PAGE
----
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On a $C^\infty$ manifold $M$, one can produce the tangent space $T_p M$ at a point by equivalence classes of tangents to smooth curves through the point $p$.

When realised this way, the tangent vectors are local derivations of functions defined at $p$. Globally,then, vector fields on $M$ act on global functions as differential operators. Adapted to some chart $(U, x^1, \ldots, x^n)$, a vector field $V$ looks like

$$ \sum_{i=1}^{n} v^i \frac{\partial}{\partial x^i} $$

where the $v^i$ are functions on $U$. A lot of stuff comes from this, Lie theory, etc. All this is ok for me.

But what about, say, acceleration vectors of curves through a point? These have the same geometrical interpretation that velocity vectors do. I can construct a curve in some local coordinates with any arbitrary acceleration that I like. The resulting space has the same dimension as the tangent space, too. Presumably one could also extend such things to global objects. With some fooling around, these can be made to correspond (locally) to expressions of the form

$$ \sum_{i=1}^{n} v^i \frac{\partial^2}{\partial^2 x^i}? $$

Going in the other direction, note that things of the above type close under the same Lie bracket as regular vector fields. Physically, acceleration fields look like forces, so one might expect such a thing to be physically meaningful -- yet I've never heard of them.

Obviously this all carries on to derivative vectors of all orders. Do these sit in some enveloping algebra for vector fields? Some multivector construction?

I would greatly appreciate any references, please, if you have them.

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    $\begingroup$ Are you familiar with jets? It sounds like this is what you're trying to get at. Note that unless you have some geometric structure you can't express this kind of thing in terms of an algebraic construction on $T_p M$ - the acceleration lives in the double tangent bundle unless you have a connection. $\endgroup$ Commented Aug 4, 2015 at 6:05
  • $\begingroup$ @AnthonyCarapetis Not massively, but I'll look into it. Why is a connection necessary? I also have an inkling from personal searching that this might relate to Schouten-Nijenhuis algebras (?). $\endgroup$ Commented Aug 4, 2015 at 6:13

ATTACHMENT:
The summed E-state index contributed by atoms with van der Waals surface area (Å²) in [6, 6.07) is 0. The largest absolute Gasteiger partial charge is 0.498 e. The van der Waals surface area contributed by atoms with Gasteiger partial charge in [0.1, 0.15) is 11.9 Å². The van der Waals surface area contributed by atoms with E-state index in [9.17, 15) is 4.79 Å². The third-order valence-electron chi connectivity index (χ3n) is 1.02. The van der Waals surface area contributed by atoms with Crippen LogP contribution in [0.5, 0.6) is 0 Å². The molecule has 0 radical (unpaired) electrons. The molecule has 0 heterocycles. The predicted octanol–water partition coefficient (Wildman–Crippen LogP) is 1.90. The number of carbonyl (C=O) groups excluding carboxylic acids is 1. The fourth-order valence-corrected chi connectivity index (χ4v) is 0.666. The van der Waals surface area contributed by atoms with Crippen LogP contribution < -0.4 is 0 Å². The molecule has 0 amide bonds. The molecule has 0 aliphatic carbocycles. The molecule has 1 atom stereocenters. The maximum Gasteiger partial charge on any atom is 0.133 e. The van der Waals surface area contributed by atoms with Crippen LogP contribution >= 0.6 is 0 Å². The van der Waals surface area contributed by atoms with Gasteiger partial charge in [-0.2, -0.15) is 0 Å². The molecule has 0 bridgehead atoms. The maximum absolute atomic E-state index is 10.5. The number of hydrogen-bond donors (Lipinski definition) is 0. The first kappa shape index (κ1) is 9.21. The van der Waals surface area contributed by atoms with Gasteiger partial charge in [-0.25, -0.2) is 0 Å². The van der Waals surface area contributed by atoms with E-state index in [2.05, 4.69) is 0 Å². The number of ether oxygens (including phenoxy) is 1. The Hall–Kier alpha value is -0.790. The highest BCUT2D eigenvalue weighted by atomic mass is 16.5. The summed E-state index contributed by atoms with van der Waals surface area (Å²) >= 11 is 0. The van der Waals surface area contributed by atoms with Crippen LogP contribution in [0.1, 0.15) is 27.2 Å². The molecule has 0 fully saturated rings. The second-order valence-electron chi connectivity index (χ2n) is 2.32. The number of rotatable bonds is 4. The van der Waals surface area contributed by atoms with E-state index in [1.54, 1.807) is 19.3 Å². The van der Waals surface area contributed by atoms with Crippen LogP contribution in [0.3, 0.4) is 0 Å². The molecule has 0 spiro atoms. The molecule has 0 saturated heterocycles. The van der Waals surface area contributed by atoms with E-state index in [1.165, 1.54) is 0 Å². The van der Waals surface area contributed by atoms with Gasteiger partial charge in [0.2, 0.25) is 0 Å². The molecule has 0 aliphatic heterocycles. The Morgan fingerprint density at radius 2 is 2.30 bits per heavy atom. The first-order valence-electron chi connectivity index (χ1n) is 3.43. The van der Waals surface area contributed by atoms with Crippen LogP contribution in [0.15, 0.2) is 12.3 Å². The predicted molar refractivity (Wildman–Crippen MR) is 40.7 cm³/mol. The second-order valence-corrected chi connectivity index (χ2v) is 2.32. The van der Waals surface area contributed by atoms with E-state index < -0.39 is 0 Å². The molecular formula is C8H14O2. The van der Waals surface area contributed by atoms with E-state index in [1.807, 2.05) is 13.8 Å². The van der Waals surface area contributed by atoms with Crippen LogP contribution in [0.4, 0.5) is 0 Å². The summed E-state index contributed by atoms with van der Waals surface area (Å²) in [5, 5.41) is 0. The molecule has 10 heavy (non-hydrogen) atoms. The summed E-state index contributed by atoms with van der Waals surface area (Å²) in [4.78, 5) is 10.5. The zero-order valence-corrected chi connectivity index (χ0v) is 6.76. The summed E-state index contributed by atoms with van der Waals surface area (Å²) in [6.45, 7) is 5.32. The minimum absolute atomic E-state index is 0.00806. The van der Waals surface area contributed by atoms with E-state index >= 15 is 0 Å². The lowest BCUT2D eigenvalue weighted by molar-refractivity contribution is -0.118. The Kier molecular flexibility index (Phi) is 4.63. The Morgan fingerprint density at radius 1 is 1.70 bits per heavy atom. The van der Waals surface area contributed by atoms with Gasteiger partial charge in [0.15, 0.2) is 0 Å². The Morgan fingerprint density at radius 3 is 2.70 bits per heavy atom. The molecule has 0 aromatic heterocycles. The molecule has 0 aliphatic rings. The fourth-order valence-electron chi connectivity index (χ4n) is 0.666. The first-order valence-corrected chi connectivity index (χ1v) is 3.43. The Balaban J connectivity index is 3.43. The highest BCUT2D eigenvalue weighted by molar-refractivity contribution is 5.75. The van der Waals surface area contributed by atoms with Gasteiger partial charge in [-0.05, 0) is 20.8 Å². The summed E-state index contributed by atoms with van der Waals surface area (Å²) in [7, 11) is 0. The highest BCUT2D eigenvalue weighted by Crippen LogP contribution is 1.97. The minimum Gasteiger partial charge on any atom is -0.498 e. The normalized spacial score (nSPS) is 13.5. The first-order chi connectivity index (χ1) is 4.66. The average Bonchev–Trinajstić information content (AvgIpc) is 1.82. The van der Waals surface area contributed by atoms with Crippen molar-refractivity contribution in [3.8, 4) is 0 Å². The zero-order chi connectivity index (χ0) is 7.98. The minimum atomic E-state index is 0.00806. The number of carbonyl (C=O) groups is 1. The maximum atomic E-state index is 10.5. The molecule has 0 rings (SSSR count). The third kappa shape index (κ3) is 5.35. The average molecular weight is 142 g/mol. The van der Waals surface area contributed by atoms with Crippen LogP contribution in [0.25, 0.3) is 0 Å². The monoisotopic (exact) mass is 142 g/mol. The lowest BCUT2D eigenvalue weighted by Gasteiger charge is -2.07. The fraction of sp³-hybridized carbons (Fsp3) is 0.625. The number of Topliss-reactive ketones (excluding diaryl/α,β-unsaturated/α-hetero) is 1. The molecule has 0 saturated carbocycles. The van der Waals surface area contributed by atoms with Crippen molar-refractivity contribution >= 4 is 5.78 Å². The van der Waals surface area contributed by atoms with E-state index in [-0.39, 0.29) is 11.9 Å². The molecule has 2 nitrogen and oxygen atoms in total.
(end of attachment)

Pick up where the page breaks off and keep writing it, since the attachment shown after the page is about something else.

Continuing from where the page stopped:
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    $\begingroup$ The velocity $\dot \gamma$ is a vector field, so in order to differentiate it to get another vector field we must take the covariant acceleration $\nabla_{\dot \gamma} \dot \gamma$. If you take the second derivative in coordinates then you will get different answers in different coordinate systems - for example curves that are straight (zero acceleration) in cartesian coordinates will not be straight in polar coordinates. Thus in the setting of smooth manifolds the double tangent bundle gets involved. After some more thought, I think the higher tangent bundles are all you're looking for. $\endgroup$ Commented Aug 4, 2015 at 8:05
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    $\begingroup$ I think the kind of correspondence you're looking for breaks down in higher order - at least the duality between jets of maps $\mathbb R \to M$ and those of maps $M \to \mathbb R$ does. I don't see a natural way to identify accelerations with 2nd order differential operators, even the "directional" ones (of the form $X^2$ for some vector field $X$). Google turned up this article which discusses the divergence of the iterated tangent bundle and the jet bundle at second order - it might be interesting. $\endgroup$ Commented Aug 5, 2015 at 8:27
  • $\begingroup$ Thanks for that link. I'll keep thinking about it. The non-uniqueness of solutions to second order DEs may also be an issue. $\endgroup$ Commented Aug 6, 2015 at 2:21

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The velocity of a particle on a curved space is a covariant notion but acceleration isn't. They appear to be very similar concepts in flat space because we represent them in the same way, but on curved spaces they are very different - not because they are represented in different ways: they are both tangent fields along the curve of travel - but they are obtained in different ways.

Consider a moving particle on a manifold, it traces out a curve $c$. This is simply a map from the real line to the manifold and so we can take it's derivative directly via the tangent functor. Now if it were to return another map from the real line to the manifold we could take the derivative again and so obtain the acceleration. However this is not the case. What is returned is a tangent field along the curve $c$. We cannot derive this directly by the tangent functor. What we need to use is the covariant derivative. But this requires a connection.

This is rather like gauging a theory with a global symmetry to a local symmetry in particle physics (ie QED) which forces the introduction of a connection.

Once we've introduced the connection, we can talk about curvature. This is basically a manifestation of Einstein's equivalence principle: to talk about acceleration is to talk about a connection which is to talk about curvature which is to talk about gravity.

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